One of my most disconcerting experiences at a football match occurred when I went to see West Ham play at Birmingham City in the early 1990s.
Hundreds of the most hard-nut City fans congregated next to the enclosure for away supporters. Throughout large parts of the match, they kept up a menacing chorus of “Cockney scum, get out of Brum”, which only intensified after West Ham scored an undeserved late goal to win the game. Considering I lived in Birmingham at the time, working as a reporter on the Birmingham Post newspaper, and was not Cockney anyway, it all felt rather unfair.
These days the message has mercifully been turned on its head in the media industry at least. “Cockney scum, come to Brum” would have made a suitably wry motto for BBC management’s decision to relocate its youth-orientated Radio 1 Newsbeat service to what some of us still call “the second city”.
Viewpoint diversity — one of the things that the BBC most lacks
Alas around three quarters of the service’s forty staff members have indicated that they do not wish to move outside the capital. One told the Guardian: “Managers are yet to give a single example of how moving its dedicated youth newsroom 100 miles away — without any other news department — will help the British public better understand issues relating to drugs, housing, mental health and cultural appropriation. If they don’t listen now, they won’t listen then.”
That person has a point if the move is simply measured on its likely impact on viewpoint diversity — one of the things that the BBC most lacks. For Birmingham, just like London, is a leftist citadel firmly in the grip of progressive cultural tropes. The same is true of Manchester and even to an extent of Leeds, where Channel Four is relocating many staff — again amid lots of grumbling and chuntering and a marked lack of enthusiasm among the workers involved.
If the BBC really wants to put itself back in touch with provincial England, then it would do better to start investing again in broadcast hubs in small cities and towns. Reversing its disgraceful cuts to its local radio network would be an obvious starting point.
But this is not the only reason for the dispersal programme. Part of it is a response to growing calls among the public for a fairer spread of employment opportunities across the country. As West Midlands metro mayor Andy Street puts it: “I understand some in London have tough decisions to make following the BBC’s announcement, but I won’t accept the sneering at our wonderful region. If you don’t want to come, don’t. We have incredible young and diverse talent that will be all too happy to take your place.”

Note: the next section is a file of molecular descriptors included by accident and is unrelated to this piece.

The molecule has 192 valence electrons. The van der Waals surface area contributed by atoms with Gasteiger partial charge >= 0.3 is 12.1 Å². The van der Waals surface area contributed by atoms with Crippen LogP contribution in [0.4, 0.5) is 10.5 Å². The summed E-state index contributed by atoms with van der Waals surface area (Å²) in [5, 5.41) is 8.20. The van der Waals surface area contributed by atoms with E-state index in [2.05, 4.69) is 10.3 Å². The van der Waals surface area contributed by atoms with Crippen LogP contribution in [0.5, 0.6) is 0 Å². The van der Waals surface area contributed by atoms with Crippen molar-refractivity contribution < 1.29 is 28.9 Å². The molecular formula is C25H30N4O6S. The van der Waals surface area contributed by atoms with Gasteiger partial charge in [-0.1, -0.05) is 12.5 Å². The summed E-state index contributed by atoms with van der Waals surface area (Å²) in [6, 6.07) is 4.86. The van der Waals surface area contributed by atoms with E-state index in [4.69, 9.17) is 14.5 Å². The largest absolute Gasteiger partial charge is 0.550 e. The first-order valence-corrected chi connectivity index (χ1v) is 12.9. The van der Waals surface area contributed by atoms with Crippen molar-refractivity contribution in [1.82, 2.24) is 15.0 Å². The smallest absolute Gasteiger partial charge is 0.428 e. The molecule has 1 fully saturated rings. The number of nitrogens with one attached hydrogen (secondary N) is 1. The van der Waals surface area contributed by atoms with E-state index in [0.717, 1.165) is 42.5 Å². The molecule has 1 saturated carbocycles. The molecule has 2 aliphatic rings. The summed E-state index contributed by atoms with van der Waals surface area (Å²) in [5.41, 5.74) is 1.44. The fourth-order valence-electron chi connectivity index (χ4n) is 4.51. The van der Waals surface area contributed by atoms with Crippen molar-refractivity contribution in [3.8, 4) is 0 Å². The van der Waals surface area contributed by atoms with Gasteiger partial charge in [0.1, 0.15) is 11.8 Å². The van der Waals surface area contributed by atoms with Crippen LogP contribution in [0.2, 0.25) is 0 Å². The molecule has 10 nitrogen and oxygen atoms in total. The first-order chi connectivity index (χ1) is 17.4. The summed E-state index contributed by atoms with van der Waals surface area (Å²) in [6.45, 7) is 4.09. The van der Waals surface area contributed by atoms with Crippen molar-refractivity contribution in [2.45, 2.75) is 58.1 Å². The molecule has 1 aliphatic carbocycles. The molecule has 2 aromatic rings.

It is absurd that nearly half of BBC employees are based in the capital
Director General Tim Davie and his senior management team need to hold their nerve here. Those reluctant to move are surely mainly motivated by two factors, neither of which should be allowed to banjax the policy. The first is an understandable reluctance to embrace the disruption that major change brings — moving home and being wrenched from one’s established social circle included. This is just part of life in a modern economy, welcome or not. The second cause of reticence is much less forgivable: sheer snobbery about what it means to be based in London compared to a provincial outpost. Most of that arises from ignorance.
The Guardian reported when the Newsbeat relocation was first announced that one member of staff had loftily declared: “Good luck trying to get young, exciting journalists to move to Digbeth.” In fact Digbeth, an area of Birmingham that I think of as “south central”, is full of young and exciting people. Some of them too exciting by half for my middle-aged tastes, but nonetheless rendering the area far more authentically hip than various gentrified areas of the capital that were once regarded as edgy.
Given that the BBC is supposed to represent the whole nation and that more than 80 per cent of the population does not live in London or its surrounds, it is absurd that nearly half of BBC employees are based in the capital. Plans announced by previous Director General Tony Hall should see that number drop to a third by 2027 — a more reasonable concentration that will still amply reflect the predominance of London in politics, law, finance, high culture and other important areas the BBC must cover.
Tim Davie has already tweaked the plan
Davie has already tweaked the Hall plan, branding it an “Across The UK” strategy that aims to rebuild popular consent for the licence fee in communities that feel poorly served by the corporation. He has set a target of 60 per cent of TV output to be produced outside of London by 2028. “People must feel we are closer to them,” he told the corporation’s employees when launching the initiative in the spring.
It seems clear that he is determined to deliver on this, irrespective of whether existing moaners among the Newsbeat staff do end up relocating to Birmingham or instead prefer to seek other opportunities within London’s enormous “media navvy” sector.
But we should not let the corporation off the hook by judging its progress solely on London versus non-London metrics. Moving from an era of output dominated by middle-class London liberal leftists, to one dominated by a mixture of middle-class London liberal leftists and middle-class liberal leftists from other big cities, will hardly amount to great progress.
Not until social and cultural conservatives, Leave voters, mass migration sceptics, industrial workers and many other forgotten tribes feel fairly represented, will the BBC be able to say it speaks for the whole country. And that will require much more than Newsbeat telling its audience about cultural appropriation in a Brummie accent rather than a London one.
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